My Loss (Guest Blog)
By Tennessee Titan Delanie Walker. Originally published on theplayerstribune.com.
My auntie’s name was Alice, but everyone in my family always called her Peaches, because she was sweet like a peach.
When I was 11 years old, she came over to my house in her Camaro and asked if I wanted to drive it. Peaches was definitely the “cool aunt” in our family. I remember that car so distinctly — it was a 1989 Z-28 IROC. I got behind the wheel on my empty street, and she asked if I’d ever driven a Camaro before. “Yeah,” I lied, before barely stepping on the gas. The car gave a huge jolt and we flew forward a few yards before she screamed to hit the brakes. We were both silent for a beat and before she said, “You can try this again one day, but only if I’m not in the car.”
My auntie was hilarious, she was caring and she bought her kids all the best video game systems, which made going to her house well worth the two-hour bike ride it took to get there. My brother and I made the trip all the time. She was just the type of person who made sure everyone around her was happy.
When Bryan came into her life and they got together, she became an even better person.
She was just the type of person who made sure everyone around her was happy.
I didn’t know him as well as the rest of my family did because I was in college at the time she met him. But it was clear that he treated my auntie very well, she’d never been happier. Whenever I came home from school, he would always make a point to tell me how proud he was of me. It meant a lot coming from him, because he was a cop and someone I really respected.
When I started playing in the NFL, Peaches and Bryan were two of my biggest fans. They weren’t big travelers, but every year they would trek to several road games just to cheer me on. Having them around always put me in a better mood.
At the beginning of the 2012 season, my auntie made it clear that when the 49ers made it to the Super Bowl (not if, but when), she and Bryan wanted to be at the game. True to her word, right after we won the NFC championship, she gave me a call to reserve her tickets. I was more than happy to oblige.
The Super Bowl was being played in New Orleans that year, so we definitely had some fun during the week leading up to the game. Making it to the NFL was a dream I had shared with Peaches since I was little, and this was our celebration.
The day before the game, we had a practice and I got to take Peaches and Bryan onto the field. They were really excited to meet all the players and the coaches, and the smiles they had on their faces still stick with me. I knew it was an experience that they really treasured, and it’s difficult to put into words the pride I felt in being able to share that moment with them.
After the game, the team flew back to San Francisco from New Orleans.
When we landed I turned on my phone to discover that I had 100 missed calls. This was odd, but I had just lost the Super Bowl, so I assumed the calls were about the game.
While we were taxiing on the ground, my mom called, and when I picked up she was crying.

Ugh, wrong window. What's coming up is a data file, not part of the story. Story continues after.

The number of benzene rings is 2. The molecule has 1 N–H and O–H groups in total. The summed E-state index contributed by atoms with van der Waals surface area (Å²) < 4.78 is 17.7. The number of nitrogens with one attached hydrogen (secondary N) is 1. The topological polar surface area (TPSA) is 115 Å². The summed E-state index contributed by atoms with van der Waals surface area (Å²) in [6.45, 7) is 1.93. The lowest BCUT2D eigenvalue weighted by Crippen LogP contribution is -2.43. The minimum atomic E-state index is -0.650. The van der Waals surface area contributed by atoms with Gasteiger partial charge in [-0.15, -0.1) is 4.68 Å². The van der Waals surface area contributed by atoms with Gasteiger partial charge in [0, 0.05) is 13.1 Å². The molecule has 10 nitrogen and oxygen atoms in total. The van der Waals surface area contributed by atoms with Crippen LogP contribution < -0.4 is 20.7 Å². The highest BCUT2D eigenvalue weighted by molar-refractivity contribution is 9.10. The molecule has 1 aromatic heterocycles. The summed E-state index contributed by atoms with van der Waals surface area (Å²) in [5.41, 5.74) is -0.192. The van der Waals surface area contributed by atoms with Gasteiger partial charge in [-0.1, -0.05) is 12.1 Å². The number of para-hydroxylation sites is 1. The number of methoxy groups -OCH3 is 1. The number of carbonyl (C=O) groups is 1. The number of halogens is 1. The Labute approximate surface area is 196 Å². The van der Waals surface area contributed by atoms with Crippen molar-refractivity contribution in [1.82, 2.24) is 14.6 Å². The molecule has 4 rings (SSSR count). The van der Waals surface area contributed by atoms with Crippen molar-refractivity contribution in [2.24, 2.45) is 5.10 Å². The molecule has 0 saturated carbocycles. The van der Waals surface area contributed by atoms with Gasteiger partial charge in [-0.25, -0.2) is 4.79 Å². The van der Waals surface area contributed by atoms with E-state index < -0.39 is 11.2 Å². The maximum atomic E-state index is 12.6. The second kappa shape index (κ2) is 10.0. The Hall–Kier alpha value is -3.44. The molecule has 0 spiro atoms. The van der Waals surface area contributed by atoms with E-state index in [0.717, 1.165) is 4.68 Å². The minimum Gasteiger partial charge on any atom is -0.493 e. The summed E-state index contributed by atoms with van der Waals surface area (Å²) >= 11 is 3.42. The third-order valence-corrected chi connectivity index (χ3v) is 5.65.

“What happened?” I asked.
“Peaches is dead.”
I told her that there was no way — I had just seen Peaches. But my mom told me that she had been trying to call her since last night and couldn’t get through. My auntie always picked up the phone, no matter what. But even when her kids were calling her, she wasn’t answering.
My mom had learned that there had been a deadly car crash on the freeway after the game, involving a drunk driver. The police couldn’t identify the bodies in the car that was struck because it had caught on fire.
The team was supposed to head back to the 49ers facilities, but I told Jim Harbaugh that I had to catch a flight back to Los Angeles to be with my family.
There was a lot of uncertainty and confusion as we tried to figure out what was going on. I have to give the NFL credit for helping us gather information after learning about the situation. We eventually were told that there was a male and a female passenger in the vehicle that had caught fire. A few more hours went by, and then we were informed that they found a badge in the car.
It belonged to Bryan.
My entire family immediately broke down. I wanted to cry, but I felt like I needed to stay strong for everyone else.
I reflect on what happened to Peaches and Bryan every day. It’s truly never far from my thoughts. I torture myself thinking about what I could have done differently.
What if I had made them stay somewhere closer to the stadium?
I torture myself by thinking about what I could have done differently.
What if I had told them that they could stay in my room?
What if they had not come to the Super Bowl at all?
I wish I didn’t reflect on these scenarios, but I don’t have a choice. The person who was drunk and decided to get behind the wheel did.
For a long time after the accident, I kept all my feelings inside. I was consumed by sadness and anger. But eventually I learned that the only thing that helped me heal was talking about it. Sharing my story and expressing the devastation my family has felt because of this tragedy is the only way I can potentially stop this from happening to someone else. It’s the only way that something good can come from the most difficult experience of my life.